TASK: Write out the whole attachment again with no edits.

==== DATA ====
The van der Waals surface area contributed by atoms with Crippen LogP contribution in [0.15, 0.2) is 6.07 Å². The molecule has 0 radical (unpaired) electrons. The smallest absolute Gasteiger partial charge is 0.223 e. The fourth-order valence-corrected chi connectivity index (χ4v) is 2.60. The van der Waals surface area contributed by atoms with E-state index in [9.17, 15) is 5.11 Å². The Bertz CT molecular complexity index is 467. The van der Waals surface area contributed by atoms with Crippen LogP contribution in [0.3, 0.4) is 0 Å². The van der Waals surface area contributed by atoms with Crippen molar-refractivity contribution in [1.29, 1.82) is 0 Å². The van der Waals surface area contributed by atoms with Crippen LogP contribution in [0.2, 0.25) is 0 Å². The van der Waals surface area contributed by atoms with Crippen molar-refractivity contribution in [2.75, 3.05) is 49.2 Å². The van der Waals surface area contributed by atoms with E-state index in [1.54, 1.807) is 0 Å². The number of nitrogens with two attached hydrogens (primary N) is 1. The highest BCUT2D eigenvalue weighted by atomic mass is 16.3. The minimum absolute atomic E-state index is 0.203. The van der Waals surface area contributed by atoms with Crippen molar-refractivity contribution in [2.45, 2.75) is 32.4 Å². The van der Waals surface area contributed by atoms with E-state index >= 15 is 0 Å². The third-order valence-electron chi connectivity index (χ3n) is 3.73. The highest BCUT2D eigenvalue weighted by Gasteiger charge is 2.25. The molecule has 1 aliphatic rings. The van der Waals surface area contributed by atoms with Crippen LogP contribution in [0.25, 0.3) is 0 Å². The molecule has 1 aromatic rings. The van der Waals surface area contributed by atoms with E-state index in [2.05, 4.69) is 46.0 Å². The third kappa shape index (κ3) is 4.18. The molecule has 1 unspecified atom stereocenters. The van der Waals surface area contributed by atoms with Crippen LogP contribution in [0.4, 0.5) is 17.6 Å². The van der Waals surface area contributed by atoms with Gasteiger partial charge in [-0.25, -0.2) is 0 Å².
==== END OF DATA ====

The van der Waals surface area contributed by atoms with Crippen LogP contribution in [0.15, 0.2) is 6.07 Å². The molecule has 0 radical (unpaired) electrons. The smallest absolute Gasteiger partial charge is 0.223 e. The fourth-order valence-corrected chi connectivity index (χ4v) is 2.60. The van der Waals surface area contributed by atoms with E-state index in [9.17, 15) is 5.11 Å². The Bertz CT molecular complexity index is 467. The van der Waals surface area contributed by atoms with Crippen LogP contribution in [0.3, 0.4) is 0 Å². The van der Waals surface area contributed by atoms with Crippen molar-refractivity contribution in [1.29, 1.82) is 0 Å². The van der Waals surface area contributed by atoms with Crippen LogP contribution in [0.2, 0.25) is 0 Å². The van der Waals surface area contributed by atoms with Crippen molar-refractivity contribution in [2.75, 3.05) is 49.2 Å². The van der Waals surface area contributed by atoms with E-state index in [1.54, 1.807) is 0 Å². The number of nitrogens with two attached hydrogens (primary N) is 1. The highest BCUT2D eigenvalue weighted by atomic mass is 16.3. The minimum absolute atomic E-state index is 0.203. The van der Waals surface area contributed by atoms with Crippen molar-refractivity contribution in [2.45, 2.75) is 32.4 Å². The van der Waals surface area contributed by atoms with E-state index >= 15 is 0 Å². The third-order valence-electron chi connectivity index (χ3n) is 3.73. The highest BCUT2D eigenvalue weighted by Gasteiger charge is 2.25. The molecule has 1 aliphatic rings. The van der Waals surface area contributed by atoms with Crippen LogP contribution in [0.25, 0.3) is 0 Å². The molecule has 1 aromatic rings. The van der Waals surface area contributed by atoms with E-state index in [2.05, 4.69) is 46.0 Å². The third kappa shape index (κ3) is 4.18. The molecule has 1 unspecified atom stereocenters. The van der Waals surface area contributed by atoms with Crippen LogP contribution in [0.4, 0.5) is 17.6 Å². The van der Waals surface area contributed by atoms with Gasteiger partial charge in [-0.25, -0.2) is 0 Å².